Is closing the resources always important?
Many times I met the statement that the application should always explicitly close all the resources that it opened.
My approach to programming is rather pragmatic and I don't like to blindly follow any convention that I don't clearly see benefits of. Hence my question.
Let's assume that:
- I have a small application
- It opens a few resources (e.g. files, database connections, remote streams) and processes it
- It works a few minutes and then it exits
- Let's say it's in Java (if the language is relevant)
Do I really have to care about closing all the resources that I opened? I guess all the resources I opened will be closed/released when the application/virtual machine exits. Am I right?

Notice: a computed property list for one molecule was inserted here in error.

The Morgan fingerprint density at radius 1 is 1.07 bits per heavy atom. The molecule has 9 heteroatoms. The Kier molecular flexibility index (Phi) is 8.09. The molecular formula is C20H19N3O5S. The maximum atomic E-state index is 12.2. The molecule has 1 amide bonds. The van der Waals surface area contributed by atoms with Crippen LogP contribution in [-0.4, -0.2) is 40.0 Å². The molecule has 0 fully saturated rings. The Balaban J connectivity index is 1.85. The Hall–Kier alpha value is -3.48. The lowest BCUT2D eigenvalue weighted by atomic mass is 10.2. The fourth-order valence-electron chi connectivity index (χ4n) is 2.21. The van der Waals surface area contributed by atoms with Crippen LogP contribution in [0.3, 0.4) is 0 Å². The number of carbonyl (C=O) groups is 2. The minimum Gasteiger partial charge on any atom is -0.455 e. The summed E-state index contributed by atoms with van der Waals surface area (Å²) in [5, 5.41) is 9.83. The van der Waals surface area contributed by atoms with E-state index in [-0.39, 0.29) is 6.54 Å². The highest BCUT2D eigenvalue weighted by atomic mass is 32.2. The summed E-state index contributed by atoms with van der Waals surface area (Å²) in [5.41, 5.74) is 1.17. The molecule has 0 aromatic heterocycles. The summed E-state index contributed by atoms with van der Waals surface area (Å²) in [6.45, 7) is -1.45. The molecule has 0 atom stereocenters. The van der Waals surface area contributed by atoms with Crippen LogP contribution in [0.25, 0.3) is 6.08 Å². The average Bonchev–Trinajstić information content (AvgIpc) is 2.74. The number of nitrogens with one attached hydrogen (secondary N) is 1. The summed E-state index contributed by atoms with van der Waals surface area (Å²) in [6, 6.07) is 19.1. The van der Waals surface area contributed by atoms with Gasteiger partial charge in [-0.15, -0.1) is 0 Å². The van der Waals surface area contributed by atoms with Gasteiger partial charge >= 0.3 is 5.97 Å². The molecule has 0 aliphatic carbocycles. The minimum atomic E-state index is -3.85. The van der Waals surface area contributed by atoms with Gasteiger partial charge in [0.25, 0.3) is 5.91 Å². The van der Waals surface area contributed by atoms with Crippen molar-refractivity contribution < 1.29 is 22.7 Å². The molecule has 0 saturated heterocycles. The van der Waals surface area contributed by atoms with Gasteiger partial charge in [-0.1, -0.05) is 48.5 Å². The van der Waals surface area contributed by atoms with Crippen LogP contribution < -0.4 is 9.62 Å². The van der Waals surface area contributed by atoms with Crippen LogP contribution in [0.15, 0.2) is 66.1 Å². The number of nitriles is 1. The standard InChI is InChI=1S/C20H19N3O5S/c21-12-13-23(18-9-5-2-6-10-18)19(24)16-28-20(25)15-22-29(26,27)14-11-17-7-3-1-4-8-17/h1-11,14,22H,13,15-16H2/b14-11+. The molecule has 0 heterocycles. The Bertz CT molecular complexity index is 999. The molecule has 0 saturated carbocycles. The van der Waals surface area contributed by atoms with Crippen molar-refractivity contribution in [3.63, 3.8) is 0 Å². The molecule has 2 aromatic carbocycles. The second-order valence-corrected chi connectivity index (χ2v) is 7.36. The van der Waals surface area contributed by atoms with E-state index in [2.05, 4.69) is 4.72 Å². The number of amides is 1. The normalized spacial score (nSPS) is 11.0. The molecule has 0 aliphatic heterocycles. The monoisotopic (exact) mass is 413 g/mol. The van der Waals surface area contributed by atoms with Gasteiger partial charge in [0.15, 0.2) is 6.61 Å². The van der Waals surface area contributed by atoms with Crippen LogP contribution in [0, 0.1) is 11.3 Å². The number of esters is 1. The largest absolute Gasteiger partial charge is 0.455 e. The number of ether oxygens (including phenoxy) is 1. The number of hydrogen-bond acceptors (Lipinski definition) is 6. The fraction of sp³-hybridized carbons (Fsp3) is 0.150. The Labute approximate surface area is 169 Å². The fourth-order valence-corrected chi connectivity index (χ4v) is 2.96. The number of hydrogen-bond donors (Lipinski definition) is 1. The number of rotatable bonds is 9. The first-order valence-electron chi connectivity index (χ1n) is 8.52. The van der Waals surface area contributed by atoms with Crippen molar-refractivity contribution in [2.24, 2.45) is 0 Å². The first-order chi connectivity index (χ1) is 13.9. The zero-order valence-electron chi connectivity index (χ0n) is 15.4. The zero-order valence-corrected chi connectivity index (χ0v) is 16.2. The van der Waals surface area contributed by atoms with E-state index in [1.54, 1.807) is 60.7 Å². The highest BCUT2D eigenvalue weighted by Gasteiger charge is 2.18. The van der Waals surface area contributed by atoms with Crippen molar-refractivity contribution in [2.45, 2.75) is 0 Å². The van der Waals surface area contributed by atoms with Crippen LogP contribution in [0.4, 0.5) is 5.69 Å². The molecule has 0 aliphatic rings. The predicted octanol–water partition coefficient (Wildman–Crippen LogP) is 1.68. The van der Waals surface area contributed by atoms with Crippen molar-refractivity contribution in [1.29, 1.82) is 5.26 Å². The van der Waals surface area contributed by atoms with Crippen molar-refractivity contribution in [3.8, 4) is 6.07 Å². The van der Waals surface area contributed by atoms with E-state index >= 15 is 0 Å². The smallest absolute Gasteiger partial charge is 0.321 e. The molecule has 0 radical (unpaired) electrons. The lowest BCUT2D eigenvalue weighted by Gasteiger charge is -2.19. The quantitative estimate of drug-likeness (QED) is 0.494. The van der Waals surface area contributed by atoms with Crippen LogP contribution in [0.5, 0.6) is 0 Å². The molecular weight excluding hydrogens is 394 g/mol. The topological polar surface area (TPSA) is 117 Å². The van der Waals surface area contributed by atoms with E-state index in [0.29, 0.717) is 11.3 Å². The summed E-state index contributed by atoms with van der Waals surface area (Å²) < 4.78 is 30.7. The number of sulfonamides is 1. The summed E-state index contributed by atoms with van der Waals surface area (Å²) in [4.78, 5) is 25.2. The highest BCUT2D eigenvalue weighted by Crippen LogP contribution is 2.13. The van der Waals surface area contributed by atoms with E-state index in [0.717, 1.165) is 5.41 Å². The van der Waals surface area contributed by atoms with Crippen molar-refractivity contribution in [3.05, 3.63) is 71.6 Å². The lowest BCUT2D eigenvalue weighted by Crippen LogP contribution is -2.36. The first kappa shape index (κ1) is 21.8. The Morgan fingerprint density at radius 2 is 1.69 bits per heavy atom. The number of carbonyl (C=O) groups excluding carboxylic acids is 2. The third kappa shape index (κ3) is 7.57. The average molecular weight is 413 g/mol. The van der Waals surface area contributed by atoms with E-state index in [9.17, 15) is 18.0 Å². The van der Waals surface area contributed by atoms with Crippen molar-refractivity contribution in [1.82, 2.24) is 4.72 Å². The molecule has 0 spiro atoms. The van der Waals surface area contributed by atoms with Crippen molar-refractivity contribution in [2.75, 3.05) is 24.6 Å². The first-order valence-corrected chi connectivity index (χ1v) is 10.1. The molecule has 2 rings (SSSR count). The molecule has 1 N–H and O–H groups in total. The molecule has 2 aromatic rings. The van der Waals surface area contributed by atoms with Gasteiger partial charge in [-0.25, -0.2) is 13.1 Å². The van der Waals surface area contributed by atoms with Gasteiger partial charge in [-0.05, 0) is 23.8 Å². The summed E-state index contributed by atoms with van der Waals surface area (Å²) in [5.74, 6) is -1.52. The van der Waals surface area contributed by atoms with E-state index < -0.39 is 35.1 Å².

If that's true, are there any convincing reasons to care about closing resources in such small, short working application?
The question is purely hypothetical, but the argument for not caring about that is that I may be just hacking together some quick script and don't want to write any unnecessary code not directly related to the problem at hand: closing resources, doing all this verbose try-catch-finally stuff, handling exceptions that I don't care about etc.
The point of the question is whether there are any practical consequences of not doing it.
I guess all the resources I opened will be closed/released when the application/Virtual machine exits.
What happens with a resource which was not regurarly released is out of your control. It may do no harm, or it may do some. It is also highly platform-dependent, so testing on just one won't help.
why should I care about closing these resources in such small, short working application?
The size of the application shouldn't matter. First, applications usually grow; second, if you don't practice doing it the right way, you won't know how to do it when it matters.